Belpomme et al, 2015, Rev Environ Health. 2015;30(4):251-71. doi: 10.1515/reveh-2015-0027.
Reliable disease biomarkers characterizing and identifying electrohypersensitivity and multiple chemical sensitivity as two etiopathogenic aspects of a unique pathological disorder.
The study examined 1216 ES and MCS patients clinically and biologically in the hope of finding recognized clinical criteria and objective biomarkers for diagnosis. The research regarding ES examined 521 people with ES and 152 people who both ES and CMS so a total of 673 ES people. Findings: The data strongly suggest that EHS and MCS can be objectively characterized and routinely diagnosed by commercially available simple tests. Both disorders appear to involve inflammation-related hyper-histaminemia, oxidative stress, autoimmune response, capsulothalamic hypoperfusion and BBB opening, and a deficit in melatonin metabolic availability; suggesting a risk of chronic neurodegenerative disease. Finally the common co-occurrence of EHS and MCS strongly suggests a common pathological mechanism.
Wilén et al, 2006, Bioelectromagnetics. 2006 Apr;27(3):204-14.
Psychophysiological tests and provocation of subjects with mobile phone related symptoms.
The study investigates the effect of a 30 minute exposure to a mobile phone-like radiofrequency (RF) on 20 ES people and 20 people of a control group. The following physiological and cognitive parameters were measured during the experiment: heart rate and heart rate variability (HRV), respiration, local blood flow, electrodermal activity, critical flicker fusion threshold (CFFT), short-term memory, and reaction time. Findings: The reaction time was significantly longer among the ES the test was performed. This difference disappeared when the test was repeated. ES differed significantly from the controls with respect to HRV. The cases displayed a shift in low/high frequency ratio towards a sympathetic dominance in the autonomous nervous system during the CFFT and memory tests, regardless of exposure condition. This might be interpreted as a sign of differences in the autonomous nervous system regulation between persons with ES.
Lyskov et al, 2001, Int J Psychophysiol. 2001 Nov;42(3):233-41.
Neurophysiological study of patients with perceived ‘electrical hypersensitivity’.
The study investigated baseline neurophysiological characteristics of the central and autonomous regulation and their reactivity to different tests in ES in 20 ES people who suffer from neuroasthenic symptoms (general fatigue, weakness, dizziness, headache) and facial skin (itching, tingling, redness). An equal number of symptom-free persons served as a control group. The examination comprised of self-reported measures, testing of visual functions, measurements of blood pressure, heart rate and its variability, electrodermal activity, respiration, EEG and visual evoked potentials (VEP).. Findings: Several variables were found to differ between the patients and the control groups. The mean value of the heart rate in rest condition was higher in the ES. Heart rate variability and response to the standing test were decreased in the ES. ES had faster onset, higher amplitudes, and left-right hand asymmetry of the sympathetic skin responses. They had a higher critical fusion frequency (43 vs. 40 Hz), and a trend to increased amplitude of steady-state VEPs at stimulation frequencies of 30-70 Hz. The data indicated that the observed group of patients had a trend to hyper sympathotone, hyperresponsiveness to sensor stimulation and heightened arousal.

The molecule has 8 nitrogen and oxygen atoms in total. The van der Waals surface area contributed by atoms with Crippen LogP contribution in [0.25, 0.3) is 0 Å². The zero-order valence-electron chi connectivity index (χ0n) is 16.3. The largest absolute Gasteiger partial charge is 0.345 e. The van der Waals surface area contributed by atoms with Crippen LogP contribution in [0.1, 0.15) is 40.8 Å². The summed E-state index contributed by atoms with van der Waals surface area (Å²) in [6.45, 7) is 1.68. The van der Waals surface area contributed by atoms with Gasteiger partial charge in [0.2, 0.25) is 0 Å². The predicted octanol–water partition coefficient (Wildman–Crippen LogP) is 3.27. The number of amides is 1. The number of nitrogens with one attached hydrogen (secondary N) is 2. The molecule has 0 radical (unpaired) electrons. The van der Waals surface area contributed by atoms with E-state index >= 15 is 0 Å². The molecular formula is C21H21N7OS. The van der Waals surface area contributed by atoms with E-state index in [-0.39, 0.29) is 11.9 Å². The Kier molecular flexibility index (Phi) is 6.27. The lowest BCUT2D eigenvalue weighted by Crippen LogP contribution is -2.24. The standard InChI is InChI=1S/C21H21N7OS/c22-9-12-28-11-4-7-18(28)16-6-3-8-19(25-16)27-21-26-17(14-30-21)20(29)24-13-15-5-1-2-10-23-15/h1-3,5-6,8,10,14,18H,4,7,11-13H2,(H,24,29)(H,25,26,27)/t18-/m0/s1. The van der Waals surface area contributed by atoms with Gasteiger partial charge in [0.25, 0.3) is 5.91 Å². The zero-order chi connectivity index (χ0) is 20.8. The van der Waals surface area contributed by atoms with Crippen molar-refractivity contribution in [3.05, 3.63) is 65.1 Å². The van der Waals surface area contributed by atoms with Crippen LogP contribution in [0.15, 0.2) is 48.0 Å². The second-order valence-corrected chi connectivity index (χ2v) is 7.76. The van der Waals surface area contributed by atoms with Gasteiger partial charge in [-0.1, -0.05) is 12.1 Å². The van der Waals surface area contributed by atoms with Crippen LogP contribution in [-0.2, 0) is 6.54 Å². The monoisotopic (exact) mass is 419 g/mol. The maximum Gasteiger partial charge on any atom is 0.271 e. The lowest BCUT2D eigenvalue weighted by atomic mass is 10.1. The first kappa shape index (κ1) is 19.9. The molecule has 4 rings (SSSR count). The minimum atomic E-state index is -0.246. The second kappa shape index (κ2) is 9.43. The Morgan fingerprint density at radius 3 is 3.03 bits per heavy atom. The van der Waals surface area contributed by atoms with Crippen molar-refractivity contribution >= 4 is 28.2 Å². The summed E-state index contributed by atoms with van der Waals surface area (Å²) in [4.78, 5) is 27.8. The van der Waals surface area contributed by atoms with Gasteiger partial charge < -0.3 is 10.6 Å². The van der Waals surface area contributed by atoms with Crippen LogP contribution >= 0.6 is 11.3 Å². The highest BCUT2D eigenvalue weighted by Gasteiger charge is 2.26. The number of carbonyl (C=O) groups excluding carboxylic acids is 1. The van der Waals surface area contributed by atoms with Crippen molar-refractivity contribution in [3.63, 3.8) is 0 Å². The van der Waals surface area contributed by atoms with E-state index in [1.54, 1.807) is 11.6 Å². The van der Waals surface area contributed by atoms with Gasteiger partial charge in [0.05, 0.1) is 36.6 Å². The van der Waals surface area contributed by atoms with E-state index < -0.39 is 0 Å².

Landgrebe et al, 2007, Journal of Psychosomatic Research 62 (2007) 283-288
Altered cortical excitability in subjectively electrosensitive patients: Results of a pilot study
The aim of the study was to understand the potential role of dysfunctional cortical regulations in ES. Cortical excitability parameters were measured by transcranial magnetic stimulation. 23 ES were tested with 2 control groups of a total of 49 people Findings: ES patients showed reduced intracortical facilitation as compared to both control groups, while motor thresholds and intracortical inhibition were unaffected. This pilot study gives additional evidence that an altered central nervous system function may account for symptom manifestation in ES as has been postulated for several chronic multisymptom illnesses sharing a similar clustering of symptoms.
Dahmen et al, 2009, Bioelectromagnetics. 2009 May;30(4):299-306.
Blood laboratory findings in patients suffering from self-perceived electromagnetic hypersensitivity (EHS).
The study hypothesized that some ES people are suffering from common somatic health problems and aimed at finding routinely used laboratory tests in clinical medicine to identify or screen for common somatic disorders. The study was done on 132 ES people and 101 controls. The study analyzed clinical laboratory parameters including thyroid-stimulating hormone (TSH), alanine transaminase (ALT), aspartate transaminase (AST), creatinine, hemoglobine, hematocrit and c-reactive protein (CRP). Findings: The results identified laboratory signs of thyroid dysfunction, liver dysfunction and chronic inflammatory processes in small but remarkable fractions of ES sufferers
Tuengler & Von Klitzing, 2013, Electromagn Biol Med. 2013 Sep;32(3):281-90.
Hypothesis on how to measure electromagnetic hypersensitivity.
The paper addresses reasons why most provocation studies could not find any association between EMF exposure and EHS and presents a hypothesis of three potential bio-markers for diagnosis of ES using simultaneous recordings of (1) heartrate variability (2) microcirculation (capillary blood flow) which is analyzing the capacity of autonomous nervous activity and (3) electric skin potentials. Prof. Klitzing tested about 100 ES people using these bio-markers and provides some reference to his un-published data within this paper.
Pall, 2013, J Cell Mol Med. 2013 Aug;17(8):958-65.
Electromagnetic fields act via activation of voltage-gated calcium channels to produce beneficial or adverse effects